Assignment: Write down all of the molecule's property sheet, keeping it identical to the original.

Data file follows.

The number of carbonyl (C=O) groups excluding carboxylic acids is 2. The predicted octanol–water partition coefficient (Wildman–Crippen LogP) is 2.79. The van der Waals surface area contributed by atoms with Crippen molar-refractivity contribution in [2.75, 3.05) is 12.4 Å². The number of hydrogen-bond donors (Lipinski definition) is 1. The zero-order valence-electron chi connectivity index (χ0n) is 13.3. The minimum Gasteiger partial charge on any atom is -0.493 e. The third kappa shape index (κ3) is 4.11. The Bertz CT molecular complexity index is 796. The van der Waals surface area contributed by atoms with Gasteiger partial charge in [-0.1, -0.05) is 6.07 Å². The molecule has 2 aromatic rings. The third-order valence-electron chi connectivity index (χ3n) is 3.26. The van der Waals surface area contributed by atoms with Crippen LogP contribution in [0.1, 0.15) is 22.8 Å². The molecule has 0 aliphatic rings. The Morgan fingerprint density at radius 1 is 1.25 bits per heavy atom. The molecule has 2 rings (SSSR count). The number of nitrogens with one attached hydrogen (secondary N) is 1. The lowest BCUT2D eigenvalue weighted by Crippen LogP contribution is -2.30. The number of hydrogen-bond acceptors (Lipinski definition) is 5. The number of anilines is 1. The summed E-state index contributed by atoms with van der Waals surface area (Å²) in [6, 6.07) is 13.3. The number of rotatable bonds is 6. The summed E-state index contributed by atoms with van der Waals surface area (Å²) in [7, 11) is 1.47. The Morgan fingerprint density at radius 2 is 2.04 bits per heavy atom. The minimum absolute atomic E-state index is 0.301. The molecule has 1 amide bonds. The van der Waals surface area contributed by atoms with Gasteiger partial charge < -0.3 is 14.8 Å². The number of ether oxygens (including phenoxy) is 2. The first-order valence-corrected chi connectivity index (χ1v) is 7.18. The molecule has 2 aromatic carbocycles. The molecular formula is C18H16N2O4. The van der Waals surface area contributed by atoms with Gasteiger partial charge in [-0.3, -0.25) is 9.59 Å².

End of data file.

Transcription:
The number of carbonyl (C=O) groups excluding carboxylic acids is 2. The predicted octanol–water partition coefficient (Wildman–Crippen LogP) is 2.79. The van der Waals surface area contributed by atoms with Crippen molar-refractivity contribution in [2.75, 3.05) is 12.4 Å². The number of hydrogen-bond donors (Lipinski definition) is 1. The zero-order valence-electron chi connectivity index (χ0n) is 13.3. The minimum Gasteiger partial charge on any atom is -0.493 e. The third kappa shape index (κ3) is 4.11. The Bertz CT molecular complexity index is 796. The van der Waals surface area contributed by atoms with Gasteiger partial charge in [-0.1, -0.05) is 6.07 Å². The molecule has 2 aromatic rings. The third-order valence-electron chi connectivity index (χ3n) is 3.26. The van der Waals surface area contributed by atoms with Crippen LogP contribution in [0.1, 0.15) is 22.8 Å². The molecule has 0 aliphatic rings. The Morgan fingerprint density at radius 1 is 1.25 bits per heavy atom. The molecule has 2 rings (SSSR count). The number of nitrogens with one attached hydrogen (secondary N) is 1. The lowest BCUT2D eigenvalue weighted by Crippen LogP contribution is -2.30. The number of hydrogen-bond acceptors (Lipinski definition) is 5. The number of anilines is 1. The summed E-state index contributed by atoms with van der Waals surface area (Å²) in [6, 6.07) is 13.3. The number of rotatable bonds is 6. The summed E-state index contributed by atoms with van der Waals surface area (Å²) in [7, 11) is 1.47. The Morgan fingerprint density at radius 2 is 2.04 bits per heavy atom. The minimum absolute atomic E-state index is 0.301. The molecule has 1 amide bonds. The van der Waals surface area contributed by atoms with Gasteiger partial charge < -0.3 is 14.8 Å². The number of ether oxygens (including phenoxy) is 2. The first-order valence-corrected chi connectivity index (χ1v) is 7.18. The molecule has 2 aromatic carbocycles. The molecular formula is C18H16N2O4. The van der Waals surface area contributed by atoms with Gasteiger partial charge in [-0.3, -0.25) is 9.59 Å².